To many people, I hold “extreme” views on vaccines. Unlike many who question the safety of the current vaccine program, I cannot say that I am aggressively, or even mildly, “pro-vaccine.” I have pored through what seems like mountains of scientific and historical data, and my overall conclusion is that, while vaccines looked and seemed like a great idea, they have been undermining the overall health of the population from the start. It’s quite possible that individual vaccines may have prevented significant numbers of acute infections in the short-term, but at what cost?
You see, each vaccine carries a cost that’s paid by the immune system. Many, many people can handle a vaccine, or a few vaccines, without apparent damage. However, as you add more and more vaccines to the pile, your immune system pays a greater and greater price, until it reaches a tipping point. For some, that tipping point comes very soon, and a child dies or is severely injured with his or her first vaccine, like Lorrin Kain or Lyla Rose Belkin. For others, the tipping point may not be reached until after many years of annual flu shots. But, eventually, if given enough vaccines, anyone’s immune system can be damaged beyond repair. (This is my opinion, based on the synthesis of a great deal of investigation, which I’m not even going to begin to try and piece it together for you in this post.)
That’s at least one of the mechanisms behind the skyrocketing rates of chronic illness in this generation’s children. This generation is the most asthmatic, the most anaphylactic, and the most neurologically dysfunctional in the history of the world. (If you haven’t already, do yourself a favor and read up on the history of allergy and anaphylaxis. Heather Fraser does a fabulous rundown in The Peanut Allergy Epidemic.) As many people would point out, at least they’re alive. (Well, mostly; not the Lorrin Kains and Lyla Belkins of the world, obviously.)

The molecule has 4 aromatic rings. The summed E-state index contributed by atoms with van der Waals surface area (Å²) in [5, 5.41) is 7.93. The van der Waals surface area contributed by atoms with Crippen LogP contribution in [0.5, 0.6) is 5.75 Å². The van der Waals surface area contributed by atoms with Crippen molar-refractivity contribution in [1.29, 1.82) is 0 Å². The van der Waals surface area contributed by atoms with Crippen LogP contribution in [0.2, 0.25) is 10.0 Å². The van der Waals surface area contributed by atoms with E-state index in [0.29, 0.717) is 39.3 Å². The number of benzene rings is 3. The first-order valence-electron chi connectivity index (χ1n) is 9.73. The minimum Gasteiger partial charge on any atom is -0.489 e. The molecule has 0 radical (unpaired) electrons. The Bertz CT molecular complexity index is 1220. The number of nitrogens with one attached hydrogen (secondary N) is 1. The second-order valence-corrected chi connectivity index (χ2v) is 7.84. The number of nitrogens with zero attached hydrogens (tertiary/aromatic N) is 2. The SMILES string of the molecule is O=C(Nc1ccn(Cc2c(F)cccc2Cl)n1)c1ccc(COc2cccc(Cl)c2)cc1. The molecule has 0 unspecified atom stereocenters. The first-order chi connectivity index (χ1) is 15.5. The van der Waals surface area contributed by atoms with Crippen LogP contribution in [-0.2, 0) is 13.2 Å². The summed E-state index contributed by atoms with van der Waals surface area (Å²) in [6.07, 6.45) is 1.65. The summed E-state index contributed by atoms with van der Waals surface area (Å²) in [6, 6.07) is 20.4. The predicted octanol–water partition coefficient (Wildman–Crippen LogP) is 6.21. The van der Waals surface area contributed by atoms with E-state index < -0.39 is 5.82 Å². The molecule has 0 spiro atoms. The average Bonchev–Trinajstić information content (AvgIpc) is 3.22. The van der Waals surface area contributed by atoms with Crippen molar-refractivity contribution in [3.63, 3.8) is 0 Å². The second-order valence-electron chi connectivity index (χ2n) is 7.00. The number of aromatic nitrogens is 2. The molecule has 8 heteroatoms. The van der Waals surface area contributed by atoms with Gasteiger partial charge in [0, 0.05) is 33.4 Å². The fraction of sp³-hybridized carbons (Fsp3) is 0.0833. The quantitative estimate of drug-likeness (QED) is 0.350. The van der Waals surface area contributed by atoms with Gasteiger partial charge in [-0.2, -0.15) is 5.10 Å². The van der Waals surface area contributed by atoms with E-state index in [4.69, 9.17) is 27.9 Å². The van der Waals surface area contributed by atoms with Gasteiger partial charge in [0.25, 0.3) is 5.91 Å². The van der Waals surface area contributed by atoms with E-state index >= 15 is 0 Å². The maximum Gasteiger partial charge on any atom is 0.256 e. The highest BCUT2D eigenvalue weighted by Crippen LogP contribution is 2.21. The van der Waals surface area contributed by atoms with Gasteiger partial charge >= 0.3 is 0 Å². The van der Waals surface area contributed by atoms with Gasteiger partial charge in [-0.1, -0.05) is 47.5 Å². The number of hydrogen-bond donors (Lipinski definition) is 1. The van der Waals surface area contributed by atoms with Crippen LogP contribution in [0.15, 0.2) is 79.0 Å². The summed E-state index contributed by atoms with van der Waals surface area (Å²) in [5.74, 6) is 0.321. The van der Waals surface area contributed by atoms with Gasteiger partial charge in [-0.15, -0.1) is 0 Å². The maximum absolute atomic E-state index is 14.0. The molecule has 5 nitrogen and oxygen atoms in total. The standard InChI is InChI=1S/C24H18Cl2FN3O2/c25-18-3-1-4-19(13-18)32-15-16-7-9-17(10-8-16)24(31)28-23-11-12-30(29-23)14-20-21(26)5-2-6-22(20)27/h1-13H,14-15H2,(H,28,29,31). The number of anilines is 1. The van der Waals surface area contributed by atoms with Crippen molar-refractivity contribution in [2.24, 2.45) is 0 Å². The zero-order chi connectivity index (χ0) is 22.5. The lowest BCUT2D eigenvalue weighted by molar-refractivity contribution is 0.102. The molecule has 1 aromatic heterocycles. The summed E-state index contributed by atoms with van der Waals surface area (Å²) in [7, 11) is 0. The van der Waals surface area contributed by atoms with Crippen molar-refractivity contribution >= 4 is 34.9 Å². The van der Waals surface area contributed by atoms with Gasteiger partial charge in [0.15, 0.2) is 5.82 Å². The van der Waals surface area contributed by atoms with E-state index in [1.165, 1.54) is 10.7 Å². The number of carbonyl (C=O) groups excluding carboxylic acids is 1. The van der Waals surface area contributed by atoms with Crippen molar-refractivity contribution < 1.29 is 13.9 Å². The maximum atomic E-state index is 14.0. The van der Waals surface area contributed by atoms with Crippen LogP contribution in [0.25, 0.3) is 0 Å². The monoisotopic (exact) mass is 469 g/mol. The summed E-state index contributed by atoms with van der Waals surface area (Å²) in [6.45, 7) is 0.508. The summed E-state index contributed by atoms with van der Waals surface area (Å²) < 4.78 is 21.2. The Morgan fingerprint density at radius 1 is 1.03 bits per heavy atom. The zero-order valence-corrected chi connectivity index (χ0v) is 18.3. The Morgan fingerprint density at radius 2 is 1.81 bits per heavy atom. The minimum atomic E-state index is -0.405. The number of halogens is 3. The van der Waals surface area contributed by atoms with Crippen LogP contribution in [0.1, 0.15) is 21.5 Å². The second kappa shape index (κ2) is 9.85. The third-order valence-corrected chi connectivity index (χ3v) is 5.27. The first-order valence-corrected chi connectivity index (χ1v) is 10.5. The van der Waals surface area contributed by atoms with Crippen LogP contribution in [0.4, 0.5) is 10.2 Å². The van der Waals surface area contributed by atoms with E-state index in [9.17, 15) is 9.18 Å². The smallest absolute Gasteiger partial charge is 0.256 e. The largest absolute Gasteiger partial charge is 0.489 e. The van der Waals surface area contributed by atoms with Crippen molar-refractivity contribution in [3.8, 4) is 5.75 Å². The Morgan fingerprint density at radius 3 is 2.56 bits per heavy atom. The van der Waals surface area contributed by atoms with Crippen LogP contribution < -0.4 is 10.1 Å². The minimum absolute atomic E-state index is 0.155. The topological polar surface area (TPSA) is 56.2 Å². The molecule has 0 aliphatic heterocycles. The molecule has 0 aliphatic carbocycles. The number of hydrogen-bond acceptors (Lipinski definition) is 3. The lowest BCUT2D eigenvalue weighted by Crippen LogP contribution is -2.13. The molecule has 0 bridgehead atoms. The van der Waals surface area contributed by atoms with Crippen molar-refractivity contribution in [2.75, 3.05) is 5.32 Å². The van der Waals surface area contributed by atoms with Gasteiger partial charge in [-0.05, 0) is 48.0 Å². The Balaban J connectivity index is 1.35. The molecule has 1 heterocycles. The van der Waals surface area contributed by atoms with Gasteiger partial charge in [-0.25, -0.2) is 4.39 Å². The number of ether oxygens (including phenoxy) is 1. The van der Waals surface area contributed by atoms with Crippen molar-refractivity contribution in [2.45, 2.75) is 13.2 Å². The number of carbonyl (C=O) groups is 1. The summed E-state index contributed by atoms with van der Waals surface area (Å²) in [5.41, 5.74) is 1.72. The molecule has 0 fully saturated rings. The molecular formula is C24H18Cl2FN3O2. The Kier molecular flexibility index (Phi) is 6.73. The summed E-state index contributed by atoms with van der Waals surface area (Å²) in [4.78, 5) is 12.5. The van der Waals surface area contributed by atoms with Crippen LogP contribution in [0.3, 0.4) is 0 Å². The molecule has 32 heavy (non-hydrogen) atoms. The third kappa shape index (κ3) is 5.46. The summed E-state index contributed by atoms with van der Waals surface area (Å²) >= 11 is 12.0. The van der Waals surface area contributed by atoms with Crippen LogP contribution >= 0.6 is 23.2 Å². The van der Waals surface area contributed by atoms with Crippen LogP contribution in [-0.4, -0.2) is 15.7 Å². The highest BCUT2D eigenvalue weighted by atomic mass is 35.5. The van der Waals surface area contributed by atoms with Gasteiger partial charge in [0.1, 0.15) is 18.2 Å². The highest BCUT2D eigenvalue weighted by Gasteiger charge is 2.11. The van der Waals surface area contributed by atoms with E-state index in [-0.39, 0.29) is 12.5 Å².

But is “alive” all that we ask for our children? I spent my life from the age of 11 being chronically ill with allergies and asthma. It has been no picnic, I assure you. Most of the time I can get by without medication of any kind because I made it my business to learn as much as I could about my conditions (and there have been more autoimmune issues added to the list as I got older); however, I still, more than 40 years later, cannot go to the home of anyone who has a cat or dog — or vacuum or dust without specialized equipment — without being ill, no matter how much medication I take. I have spent virtually all the holidays of my adult life sick. Sounds fun, doesn’t it? The medications all carry risks (sound familiar?) and side effects that are varying degrees of nasty. If I could prevent this for my children, would I? You damned well better believe I would. What’s the use of experience if it can’t be used to spare your loved ones pain? How much more would I do what I could to avoid inflicting the kind of permanent neurological damage that results in severe autism? Does that mean I’d rather my children were dead than autistic or anaphylactic, as so many people imply? Of course not. It simply means that, like any parent worth their salt, I want my children to have the opportunity to be the best possible versions of themselves — which, in our case, would be highly unlikely if they were vaccinated.
To imply that the choice to vaccinate or not is a choice between autism and death from vaccine-preventable illnesses is absurd, and I think more and more people are seeing the absurdity of that argument. Autism is common in the United States (the CDC’s best estimate is 1 in 68 of today’s 12-year-olds, which corresponds to a likely 1 in 29 of today’s 2-year-olds; that’s more than 3%), deaths from vaccine-preventable illnesses are not. In 1962, the year before the measles vaccine was introduced, there were a mere 408 deaths from measles in this country, out of approximately three to four million cases (the insert shows only 481,530, but that’s reported cases. Measles is generally a mild illness, and the vast majority of cases were never reported. It is generally estimated by the CDC that the true number is between three and four million.) Would it be great if none of those 408 people died? Absolutely. But the “greatness” level of saving those 408 lives drops if the means of bringing it about sentences half of the population to lifelong chronic illness, doesn’t it? (I’m not even going to go into how those chronic illnesses raise the probability of early death for many of the sufferers.) For a large part of the population, the choice boils down to being miserable for a week with measles or mumps or potentially being miserable for a lifetime.